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Old 11-19-2018, 05:18 PM   #751 (permalink)
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So, why can't we roll up to a charging center, have a robot swap batteries, and roll out, again?

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Old 11-19-2018, 05:52 PM   #752 (permalink)
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Quote:
Originally Posted by Xist View Post
So, why can't we roll up to a charging center, have a robot swap batteries, and roll out, again?
Because that is still extremely slow.

Batteries are often stressed members of the chassis

You don't want someone's abused battery

Best designs use a liquid heating/cooling loop for the battery - loss of coolant each swap - bleed the system - slow
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Old 11-19-2018, 06:17 PM   #753 (permalink)
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So when Musk shows up at LeMans with an S and an 18 wheeler full of batteries, I'm guessing that won't be fair either.
How I'd like to see Musk pull up at the 24 Hours of LeMons and enter something with a T badge that does meet the criteria...
Really! It would be a giant leap for mankind.
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Old 11-19-2018, 06:43 PM   #754 (permalink)
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Quote:
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So, why can't we roll up to a charging center, have a robot swap batteries, and roll out, again?
Swapping batteries would require all manufacturers to agree on a common battery. That would then freeze battery development in time. This would be a step backward not forward.

As someone that drives an EV almost every day - our current charging methods are not a problem. I don't want to drive somewhere to swap batteries. I don't want to drive somewhere to charge. I charge at home while I sleep or at work while I'm working.
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Old 11-19-2018, 07:23 PM   #755 (permalink)
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I don't see EV's being good long distance until both the batteries and the charging infrastructure are capable of delivering astounding amounts of power in a short period of time, like half a million watts kind of astounding (10x faster than current).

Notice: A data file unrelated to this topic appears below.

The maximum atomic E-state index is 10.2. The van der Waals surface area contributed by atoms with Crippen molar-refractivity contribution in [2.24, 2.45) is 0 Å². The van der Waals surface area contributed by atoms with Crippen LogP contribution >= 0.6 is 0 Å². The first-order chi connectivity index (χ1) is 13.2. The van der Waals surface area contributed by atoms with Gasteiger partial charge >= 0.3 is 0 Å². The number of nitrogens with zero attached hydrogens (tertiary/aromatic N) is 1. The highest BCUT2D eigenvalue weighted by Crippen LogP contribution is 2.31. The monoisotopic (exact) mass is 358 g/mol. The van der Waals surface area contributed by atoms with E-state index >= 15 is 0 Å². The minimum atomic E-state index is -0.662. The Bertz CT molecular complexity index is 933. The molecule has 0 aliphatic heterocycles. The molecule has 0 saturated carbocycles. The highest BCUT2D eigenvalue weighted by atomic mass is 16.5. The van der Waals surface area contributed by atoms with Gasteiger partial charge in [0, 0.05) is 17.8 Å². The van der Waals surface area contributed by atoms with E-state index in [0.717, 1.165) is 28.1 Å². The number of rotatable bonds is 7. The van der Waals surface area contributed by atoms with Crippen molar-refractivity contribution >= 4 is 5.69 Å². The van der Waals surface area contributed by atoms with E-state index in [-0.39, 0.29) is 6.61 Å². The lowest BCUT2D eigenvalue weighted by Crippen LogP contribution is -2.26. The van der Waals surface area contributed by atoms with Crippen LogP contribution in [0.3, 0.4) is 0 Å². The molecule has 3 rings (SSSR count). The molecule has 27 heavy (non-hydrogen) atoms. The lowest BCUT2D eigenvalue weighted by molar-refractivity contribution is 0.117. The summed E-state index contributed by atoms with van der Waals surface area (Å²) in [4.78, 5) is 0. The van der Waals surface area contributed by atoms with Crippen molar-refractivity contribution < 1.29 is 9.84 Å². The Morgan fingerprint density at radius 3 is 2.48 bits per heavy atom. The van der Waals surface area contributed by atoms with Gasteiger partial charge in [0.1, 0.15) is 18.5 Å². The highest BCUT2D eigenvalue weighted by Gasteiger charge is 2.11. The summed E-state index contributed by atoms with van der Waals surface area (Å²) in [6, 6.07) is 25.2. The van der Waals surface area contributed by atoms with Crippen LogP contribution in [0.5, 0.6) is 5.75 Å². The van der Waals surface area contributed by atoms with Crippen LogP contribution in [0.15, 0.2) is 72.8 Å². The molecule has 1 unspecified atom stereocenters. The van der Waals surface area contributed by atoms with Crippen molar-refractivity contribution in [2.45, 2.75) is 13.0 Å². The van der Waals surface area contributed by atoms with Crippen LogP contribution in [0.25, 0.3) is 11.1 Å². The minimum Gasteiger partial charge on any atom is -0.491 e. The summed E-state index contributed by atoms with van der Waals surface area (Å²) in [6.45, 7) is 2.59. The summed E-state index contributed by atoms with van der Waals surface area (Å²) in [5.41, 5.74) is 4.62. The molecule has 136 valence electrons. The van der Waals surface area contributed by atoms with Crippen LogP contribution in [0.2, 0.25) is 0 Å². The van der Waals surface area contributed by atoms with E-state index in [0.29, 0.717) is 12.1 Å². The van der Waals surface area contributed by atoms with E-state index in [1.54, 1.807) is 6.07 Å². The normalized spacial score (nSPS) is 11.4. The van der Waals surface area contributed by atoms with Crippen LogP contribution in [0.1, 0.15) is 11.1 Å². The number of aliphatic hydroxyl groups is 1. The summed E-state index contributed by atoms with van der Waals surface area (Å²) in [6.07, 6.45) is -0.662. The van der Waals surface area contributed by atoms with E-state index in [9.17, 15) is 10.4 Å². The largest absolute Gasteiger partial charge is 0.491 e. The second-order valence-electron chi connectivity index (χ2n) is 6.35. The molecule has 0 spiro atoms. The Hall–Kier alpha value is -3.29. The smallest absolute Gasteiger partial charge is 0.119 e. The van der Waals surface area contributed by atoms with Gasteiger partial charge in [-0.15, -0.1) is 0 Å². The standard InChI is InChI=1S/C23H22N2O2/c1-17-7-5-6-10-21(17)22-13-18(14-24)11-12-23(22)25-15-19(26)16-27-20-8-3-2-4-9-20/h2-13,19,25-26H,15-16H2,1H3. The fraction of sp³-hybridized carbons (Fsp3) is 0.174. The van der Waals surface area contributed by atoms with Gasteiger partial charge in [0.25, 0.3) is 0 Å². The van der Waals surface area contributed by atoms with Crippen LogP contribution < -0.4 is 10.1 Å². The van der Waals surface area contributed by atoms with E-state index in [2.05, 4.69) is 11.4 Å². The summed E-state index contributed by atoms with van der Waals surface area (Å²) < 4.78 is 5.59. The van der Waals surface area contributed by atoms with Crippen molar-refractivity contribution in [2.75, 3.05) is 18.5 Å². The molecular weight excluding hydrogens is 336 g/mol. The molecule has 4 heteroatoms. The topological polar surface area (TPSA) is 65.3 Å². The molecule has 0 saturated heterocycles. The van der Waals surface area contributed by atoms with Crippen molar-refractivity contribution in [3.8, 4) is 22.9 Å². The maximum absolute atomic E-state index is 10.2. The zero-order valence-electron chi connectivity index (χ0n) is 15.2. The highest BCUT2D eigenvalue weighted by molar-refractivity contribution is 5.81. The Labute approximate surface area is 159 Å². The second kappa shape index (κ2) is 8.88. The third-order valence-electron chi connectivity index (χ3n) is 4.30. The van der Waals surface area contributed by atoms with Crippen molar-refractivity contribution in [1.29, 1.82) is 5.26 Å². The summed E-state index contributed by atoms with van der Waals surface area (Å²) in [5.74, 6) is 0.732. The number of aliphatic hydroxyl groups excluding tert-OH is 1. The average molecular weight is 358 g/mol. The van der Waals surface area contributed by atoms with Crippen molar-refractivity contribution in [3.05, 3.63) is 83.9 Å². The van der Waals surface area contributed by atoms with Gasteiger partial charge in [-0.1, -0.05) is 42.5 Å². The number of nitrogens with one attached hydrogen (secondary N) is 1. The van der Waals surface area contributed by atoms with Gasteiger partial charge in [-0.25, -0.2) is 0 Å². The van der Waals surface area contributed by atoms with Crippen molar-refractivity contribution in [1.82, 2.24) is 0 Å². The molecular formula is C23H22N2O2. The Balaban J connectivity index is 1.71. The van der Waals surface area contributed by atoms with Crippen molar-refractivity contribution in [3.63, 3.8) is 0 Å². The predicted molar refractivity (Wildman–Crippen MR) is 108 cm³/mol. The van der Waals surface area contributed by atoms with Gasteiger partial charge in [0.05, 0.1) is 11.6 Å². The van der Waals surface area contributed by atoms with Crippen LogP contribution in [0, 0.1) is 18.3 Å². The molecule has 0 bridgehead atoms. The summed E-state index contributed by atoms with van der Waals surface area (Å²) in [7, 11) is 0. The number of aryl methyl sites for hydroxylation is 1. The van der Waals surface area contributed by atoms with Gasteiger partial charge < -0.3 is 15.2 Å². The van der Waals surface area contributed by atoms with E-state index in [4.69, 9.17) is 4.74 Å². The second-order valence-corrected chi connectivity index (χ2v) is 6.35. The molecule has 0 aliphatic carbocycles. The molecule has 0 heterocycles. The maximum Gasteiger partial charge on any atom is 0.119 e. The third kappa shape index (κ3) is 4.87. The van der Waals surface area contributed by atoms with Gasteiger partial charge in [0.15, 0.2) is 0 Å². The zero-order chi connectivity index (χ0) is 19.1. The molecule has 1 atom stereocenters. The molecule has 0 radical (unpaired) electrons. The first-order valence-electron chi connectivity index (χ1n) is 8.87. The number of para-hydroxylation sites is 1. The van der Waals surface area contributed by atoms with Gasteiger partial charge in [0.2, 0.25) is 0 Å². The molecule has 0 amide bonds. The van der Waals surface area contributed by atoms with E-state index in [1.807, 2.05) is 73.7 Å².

It would be cool to see batteries adopt some sort of modular formfactor where the chemistry and quantity can change, but it all slots into standard "bays", but that's far off, if ever. Just look how they can't standardize on common parts like steering wheels, brakes, etc, etc.
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Old 11-19-2018, 08:09 PM   #756 (permalink)
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It’s almost guaranteed they won’t standardize most parts because everybody has opinions of what is “best” for their purpose... I do think that they should standardize at least the charge plug so that nationwide infrastructure can be put in place for fast charging EVs...

As it is now the only pure EV that I would seriously consider as my primary car is a Tesla, for just the supercharger network ALONE...

I’d love a Chevy Bolt but from what I understand the lack of infrastructure means I’m leashed to my home by half it’s range... sometimes I drive more than 300mi in a day and buying gasoline is a 15 min stop...
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Old 11-19-2018, 09:38 PM   #757 (permalink)
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Even if just Teslas swapped batteries amongst themselves. You purchase a Tesla and you have free battery swaps until you hit 150,000 miles. They recondition batteries that do not receive a charge properly.

It would defeat the purpose of LeMans to bring multiple vehicles, right? Would five be enough?